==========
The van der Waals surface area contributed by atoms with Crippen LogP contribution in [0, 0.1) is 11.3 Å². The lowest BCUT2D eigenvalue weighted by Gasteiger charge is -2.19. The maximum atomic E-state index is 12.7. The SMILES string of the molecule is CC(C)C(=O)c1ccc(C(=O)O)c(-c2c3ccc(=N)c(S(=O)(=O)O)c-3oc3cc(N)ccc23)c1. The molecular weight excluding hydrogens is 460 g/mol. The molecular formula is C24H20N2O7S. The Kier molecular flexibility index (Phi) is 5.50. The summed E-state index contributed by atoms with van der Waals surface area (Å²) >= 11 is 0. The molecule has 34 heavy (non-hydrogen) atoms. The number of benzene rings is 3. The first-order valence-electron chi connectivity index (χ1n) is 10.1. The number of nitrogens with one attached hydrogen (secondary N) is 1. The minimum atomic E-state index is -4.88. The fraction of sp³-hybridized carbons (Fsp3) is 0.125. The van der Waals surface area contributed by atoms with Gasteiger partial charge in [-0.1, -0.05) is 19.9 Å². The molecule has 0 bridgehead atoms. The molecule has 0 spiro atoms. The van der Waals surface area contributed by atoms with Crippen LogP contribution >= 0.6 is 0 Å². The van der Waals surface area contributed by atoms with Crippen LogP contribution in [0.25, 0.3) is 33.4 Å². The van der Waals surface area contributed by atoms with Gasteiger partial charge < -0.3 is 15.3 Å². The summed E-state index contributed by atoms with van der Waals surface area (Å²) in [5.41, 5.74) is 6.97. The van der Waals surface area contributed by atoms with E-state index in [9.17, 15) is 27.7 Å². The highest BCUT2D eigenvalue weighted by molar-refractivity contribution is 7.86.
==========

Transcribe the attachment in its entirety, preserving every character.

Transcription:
The van der Waals surface area contributed by atoms with Crippen LogP contribution in [0, 0.1) is 11.3 Å². The lowest BCUT2D eigenvalue weighted by Gasteiger charge is -2.19. The maximum atomic E-state index is 12.7. The SMILES string of the molecule is CC(C)C(=O)c1ccc(C(=O)O)c(-c2c3ccc(=N)c(S(=O)(=O)O)c-3oc3cc(N)ccc23)c1. The molecular weight excluding hydrogens is 460 g/mol. The molecular formula is C24H20N2O7S. The Kier molecular flexibility index (Phi) is 5.50. The summed E-state index contributed by atoms with van der Waals surface area (Å²) >= 11 is 0. The molecule has 34 heavy (non-hydrogen) atoms. The number of benzene rings is 3. The first-order valence-electron chi connectivity index (χ1n) is 10.1. The number of nitrogens with one attached hydrogen (secondary N) is 1. The minimum atomic E-state index is -4.88. The fraction of sp³-hybridized carbons (Fsp3) is 0.125. The van der Waals surface area contributed by atoms with Gasteiger partial charge in [-0.1, -0.05) is 19.9 Å². The molecule has 0 bridgehead atoms. The molecule has 0 spiro atoms. The van der Waals surface area contributed by atoms with Crippen LogP contribution >= 0.6 is 0 Å². The van der Waals surface area contributed by atoms with Crippen LogP contribution in [0.25, 0.3) is 33.4 Å². The van der Waals surface area contributed by atoms with Gasteiger partial charge < -0.3 is 15.3 Å². The summed E-state index contributed by atoms with van der Waals surface area (Å²) in [5.41, 5.74) is 6.97. The van der Waals surface area contributed by atoms with E-state index in [9.17, 15) is 27.7 Å². The highest BCUT2D eigenvalue weighted by molar-refractivity contribution is 7.86.